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Have you ever experienced identity theft that forced you into a zero-cash state for an amount of time that feels like forever? Or have you ever wondered how that app knows you so well—your habits, your route to work each week, your interests? The more we shift towards personalization, the more data is collected about your every move.  And that’s borderline cyber stalking, no?

This makes cyber security ever more important. What is it, you ask? According to TechTarget:

“Cyber security is the body of technologies, processes and practices designed to protect networks, computers, programs and data from attack, damage or unauthorized access” [1].

For any app, website, or technology in this online economy that collects personal data, one may hope that the company does just as much to protect it. However, this is an area that constantly faces challenges. A survey conducted by the ISACA and RSA showed that 76.6% of respondents expected an increase in security attacks in 2014 compared to 2013 [2]. In fact, the top 5 cyber security risks for 2015 as mentioned by CNBC are as follows [3]:

  1. Ransomware: Malware that restricts access to your own data and then requires ransom payments for re-access.
  2. The Internet of Things: Vulnerability of physical devices connected to the internet.
  3. Cyber-espionage: A war between national governments fought on the keyboard.
  4. Cyber theft increases: Stolen financial information, such as credit or debit cards, on the black market
  5. Insecure Passwords: Passwords that can be cracked effortlessly

These are no small risks and they appear to be inter-related to a degree. Moreover, cyber security is a national security issue and a hot topic among presidential candidates – a cyber war against China and Russia [4]. Additionally, according to a report on CNBC, China attacked Apple’s iCloud to steal data related to iMessages, photos, and contacts [5].  Apple has the reputation of ultimate security, yet weak passwords and public access to data make it easier to crack passwords and answer security questions. On the other hand, as technology companies increase privacy and security on apps and devices, the country’s intelligence services will continue to go dark reducing their capability to prevent such attacks. Perhaps this is why cyber security continues to be a challenge, it is an ever-lasting complex battle with a lot of gray area.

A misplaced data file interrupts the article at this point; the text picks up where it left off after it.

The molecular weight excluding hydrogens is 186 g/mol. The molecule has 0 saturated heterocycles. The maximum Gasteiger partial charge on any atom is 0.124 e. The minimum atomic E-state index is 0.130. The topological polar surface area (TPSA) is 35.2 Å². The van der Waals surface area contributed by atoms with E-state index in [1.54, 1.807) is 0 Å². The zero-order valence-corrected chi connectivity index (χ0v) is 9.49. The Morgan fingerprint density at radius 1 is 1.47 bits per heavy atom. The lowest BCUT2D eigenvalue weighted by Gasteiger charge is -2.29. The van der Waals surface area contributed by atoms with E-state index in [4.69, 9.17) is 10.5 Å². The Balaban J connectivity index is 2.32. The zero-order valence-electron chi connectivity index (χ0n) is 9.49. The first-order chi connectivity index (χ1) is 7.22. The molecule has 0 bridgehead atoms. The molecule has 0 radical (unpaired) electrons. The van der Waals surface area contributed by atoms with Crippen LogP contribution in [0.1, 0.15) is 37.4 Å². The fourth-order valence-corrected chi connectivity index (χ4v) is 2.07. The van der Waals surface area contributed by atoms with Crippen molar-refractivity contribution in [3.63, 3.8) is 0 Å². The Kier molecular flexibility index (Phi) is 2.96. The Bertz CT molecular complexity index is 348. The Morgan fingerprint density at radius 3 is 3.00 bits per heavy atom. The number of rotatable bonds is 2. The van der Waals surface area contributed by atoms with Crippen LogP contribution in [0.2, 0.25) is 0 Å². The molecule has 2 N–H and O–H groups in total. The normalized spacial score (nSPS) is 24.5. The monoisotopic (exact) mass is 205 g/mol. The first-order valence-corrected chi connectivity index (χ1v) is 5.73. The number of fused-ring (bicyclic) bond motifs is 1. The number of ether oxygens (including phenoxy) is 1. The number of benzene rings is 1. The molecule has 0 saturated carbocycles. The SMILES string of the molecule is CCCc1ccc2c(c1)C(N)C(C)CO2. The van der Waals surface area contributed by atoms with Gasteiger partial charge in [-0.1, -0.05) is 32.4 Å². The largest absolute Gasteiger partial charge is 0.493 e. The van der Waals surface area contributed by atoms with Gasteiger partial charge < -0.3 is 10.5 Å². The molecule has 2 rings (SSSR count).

Fortunately, VCs are continuing to invest in cyber security startups each year. In 2014, 240 cyber security startup deals collectively amounted to $2.5B in funding, and 2015 is on the same trajectory [6].  As startups continue to mobilize, founders should ensure that an adequate amount of resources are invested in cyber security.

Sources

  1. http://whatis.techtarget.com/definition/cybersecurity
  2.  http://www.isaca.org/cyber/Documents/State-of-Cybersecurity_Res_Eng_0415.pdf
  3. http://www.cnbc.com/2014/12/19/top-5-cyber-security-risks-for-2015.html
  4. http://www.wired.com/2015/08/lets-school-presidential-hopefuls-cybersecurity/?mbid=social_gplus
  5. http://www.cnbc.com/2014/10/21/china-targets-apples-icloud-with-hacking-attack-report.html
  6. http://www.inc.com/will-yakowicz/cybersecurity-companies-on-pace-to-raise-2.5-billion-2015.html

By: Shemeka Neville

 


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Relaunching America: Innovation, Entrepreneurship, and Disruption